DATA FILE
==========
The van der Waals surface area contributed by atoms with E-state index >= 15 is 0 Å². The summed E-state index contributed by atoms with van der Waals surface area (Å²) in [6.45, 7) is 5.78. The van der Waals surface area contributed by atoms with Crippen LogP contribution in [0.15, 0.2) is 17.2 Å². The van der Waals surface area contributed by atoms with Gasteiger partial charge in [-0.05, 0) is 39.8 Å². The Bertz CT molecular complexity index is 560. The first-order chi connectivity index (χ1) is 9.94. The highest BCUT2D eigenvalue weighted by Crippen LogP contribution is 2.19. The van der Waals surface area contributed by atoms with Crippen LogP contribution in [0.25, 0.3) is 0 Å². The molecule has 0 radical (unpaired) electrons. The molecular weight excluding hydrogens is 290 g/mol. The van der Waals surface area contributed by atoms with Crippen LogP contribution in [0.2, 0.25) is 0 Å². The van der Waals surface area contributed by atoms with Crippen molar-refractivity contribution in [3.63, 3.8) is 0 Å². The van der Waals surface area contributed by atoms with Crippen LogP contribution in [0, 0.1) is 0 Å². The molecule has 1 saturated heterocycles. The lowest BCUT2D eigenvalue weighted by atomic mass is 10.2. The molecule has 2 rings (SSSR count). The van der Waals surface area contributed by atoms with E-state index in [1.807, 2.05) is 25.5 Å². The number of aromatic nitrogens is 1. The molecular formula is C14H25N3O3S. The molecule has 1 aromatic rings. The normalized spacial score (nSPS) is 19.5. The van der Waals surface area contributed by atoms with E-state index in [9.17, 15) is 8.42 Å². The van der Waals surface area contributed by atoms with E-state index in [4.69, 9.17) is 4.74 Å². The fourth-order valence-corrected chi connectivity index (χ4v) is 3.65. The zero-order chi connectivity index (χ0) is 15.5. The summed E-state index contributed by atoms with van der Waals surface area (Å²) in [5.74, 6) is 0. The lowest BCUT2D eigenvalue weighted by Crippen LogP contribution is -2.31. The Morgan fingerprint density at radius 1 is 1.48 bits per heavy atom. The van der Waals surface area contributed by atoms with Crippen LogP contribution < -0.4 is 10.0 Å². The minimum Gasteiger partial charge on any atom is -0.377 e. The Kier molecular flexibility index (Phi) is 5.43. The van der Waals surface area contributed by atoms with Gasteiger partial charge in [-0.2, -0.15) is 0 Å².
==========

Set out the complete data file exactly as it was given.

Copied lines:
The van der Waals surface area contributed by atoms with E-state index >= 15 is 0 Å². The summed E-state index contributed by atoms with van der Waals surface area (Å²) in [6.45, 7) is 5.78. The van der Waals surface area contributed by atoms with Crippen LogP contribution in [0.15, 0.2) is 17.2 Å². The van der Waals surface area contributed by atoms with Gasteiger partial charge in [-0.05, 0) is 39.8 Å². The Bertz CT molecular complexity index is 560. The first-order chi connectivity index (χ1) is 9.94. The highest BCUT2D eigenvalue weighted by Crippen LogP contribution is 2.19. The van der Waals surface area contributed by atoms with Crippen LogP contribution in [0.25, 0.3) is 0 Å². The molecule has 0 radical (unpaired) electrons. The molecular weight excluding hydrogens is 290 g/mol. The van der Waals surface area contributed by atoms with Crippen LogP contribution in [0.2, 0.25) is 0 Å². The van der Waals surface area contributed by atoms with Crippen molar-refractivity contribution in [3.63, 3.8) is 0 Å². The van der Waals surface area contributed by atoms with Crippen LogP contribution in [0, 0.1) is 0 Å². The molecule has 1 saturated heterocycles. The lowest BCUT2D eigenvalue weighted by atomic mass is 10.2. The molecule has 2 rings (SSSR count). The van der Waals surface area contributed by atoms with E-state index in [1.807, 2.05) is 25.5 Å². The number of aromatic nitrogens is 1. The molecular formula is C14H25N3O3S. The molecule has 1 aromatic rings. The normalized spacial score (nSPS) is 19.5. The van der Waals surface area contributed by atoms with E-state index in [9.17, 15) is 8.42 Å². The van der Waals surface area contributed by atoms with E-state index in [4.69, 9.17) is 4.74 Å². The fourth-order valence-corrected chi connectivity index (χ4v) is 3.65. The zero-order chi connectivity index (χ0) is 15.5. The summed E-state index contributed by atoms with van der Waals surface area (Å²) in [5.74, 6) is 0. The lowest BCUT2D eigenvalue weighted by Crippen LogP contribution is -2.31. The Morgan fingerprint density at radius 1 is 1.48 bits per heavy atom. The van der Waals surface area contributed by atoms with Crippen LogP contribution < -0.4 is 10.0 Å². The minimum Gasteiger partial charge on any atom is -0.377 e. The Kier molecular flexibility index (Phi) is 5.43. The van der Waals surface area contributed by atoms with Gasteiger partial charge in [-0.2, -0.15) is 0 Å².